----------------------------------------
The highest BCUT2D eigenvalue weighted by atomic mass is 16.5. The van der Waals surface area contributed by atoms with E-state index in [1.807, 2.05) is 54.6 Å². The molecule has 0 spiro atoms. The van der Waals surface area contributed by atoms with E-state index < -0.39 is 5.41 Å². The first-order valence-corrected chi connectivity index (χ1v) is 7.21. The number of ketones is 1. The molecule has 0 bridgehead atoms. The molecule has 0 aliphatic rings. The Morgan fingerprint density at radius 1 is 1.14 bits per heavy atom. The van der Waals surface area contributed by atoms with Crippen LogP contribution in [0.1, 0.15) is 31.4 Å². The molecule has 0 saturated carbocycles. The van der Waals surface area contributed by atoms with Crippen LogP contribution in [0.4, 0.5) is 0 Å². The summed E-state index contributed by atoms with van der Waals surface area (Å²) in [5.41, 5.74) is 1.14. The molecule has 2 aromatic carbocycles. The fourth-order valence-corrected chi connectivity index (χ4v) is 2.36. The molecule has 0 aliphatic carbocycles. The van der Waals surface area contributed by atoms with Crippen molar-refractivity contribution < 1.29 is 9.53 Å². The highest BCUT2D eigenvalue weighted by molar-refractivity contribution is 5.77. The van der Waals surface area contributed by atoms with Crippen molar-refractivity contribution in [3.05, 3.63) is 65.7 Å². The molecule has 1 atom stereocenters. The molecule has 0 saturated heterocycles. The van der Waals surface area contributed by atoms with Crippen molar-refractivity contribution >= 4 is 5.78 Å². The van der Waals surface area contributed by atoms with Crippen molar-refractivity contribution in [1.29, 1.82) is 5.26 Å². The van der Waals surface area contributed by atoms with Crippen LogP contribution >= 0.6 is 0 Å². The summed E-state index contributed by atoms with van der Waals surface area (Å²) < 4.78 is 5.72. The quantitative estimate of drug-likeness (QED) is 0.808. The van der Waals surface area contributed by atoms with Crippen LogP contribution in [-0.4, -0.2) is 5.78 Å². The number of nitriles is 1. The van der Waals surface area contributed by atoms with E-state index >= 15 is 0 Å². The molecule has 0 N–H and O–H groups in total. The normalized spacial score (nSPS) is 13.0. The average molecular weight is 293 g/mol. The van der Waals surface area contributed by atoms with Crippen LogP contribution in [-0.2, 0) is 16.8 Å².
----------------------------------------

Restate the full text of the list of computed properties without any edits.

The highest BCUT2D eigenvalue weighted by atomic mass is 16.5. The van der Waals surface area contributed by atoms with E-state index in [1.807, 2.05) is 54.6 Å². The molecule has 0 spiro atoms. The van der Waals surface area contributed by atoms with E-state index < -0.39 is 5.41 Å². The first-order valence-corrected chi connectivity index (χ1v) is 7.21. The number of ketones is 1. The molecule has 0 bridgehead atoms. The molecule has 0 aliphatic rings. The Morgan fingerprint density at radius 1 is 1.14 bits per heavy atom. The van der Waals surface area contributed by atoms with Crippen LogP contribution in [0.1, 0.15) is 31.4 Å². The molecule has 0 saturated carbocycles. The van der Waals surface area contributed by atoms with Crippen LogP contribution in [0.4, 0.5) is 0 Å². The summed E-state index contributed by atoms with van der Waals surface area (Å²) in [5.41, 5.74) is 1.14. The molecule has 2 aromatic carbocycles. The fourth-order valence-corrected chi connectivity index (χ4v) is 2.36. The molecule has 0 aliphatic carbocycles. The van der Waals surface area contributed by atoms with Crippen molar-refractivity contribution < 1.29 is 9.53 Å². The highest BCUT2D eigenvalue weighted by molar-refractivity contribution is 5.77. The van der Waals surface area contributed by atoms with Crippen molar-refractivity contribution in [3.05, 3.63) is 65.7 Å². The molecule has 1 atom stereocenters. The molecule has 0 saturated heterocycles. The van der Waals surface area contributed by atoms with Crippen molar-refractivity contribution >= 4 is 5.78 Å². The van der Waals surface area contributed by atoms with Crippen molar-refractivity contribution in [1.29, 1.82) is 5.26 Å². The van der Waals surface area contributed by atoms with Crippen LogP contribution >= 0.6 is 0 Å². The summed E-state index contributed by atoms with van der Waals surface area (Å²) < 4.78 is 5.72. The quantitative estimate of drug-likeness (QED) is 0.808. The van der Waals surface area contributed by atoms with Crippen LogP contribution in [-0.4, -0.2) is 5.78 Å². The number of nitriles is 1. The van der Waals surface area contributed by atoms with E-state index >= 15 is 0 Å². The molecule has 0 N–H and O–H groups in total. The normalized spacial score (nSPS) is 13.0. The average molecular weight is 293 g/mol. The van der Waals surface area contributed by atoms with Crippen LogP contribution in [-0.2, 0) is 16.8 Å².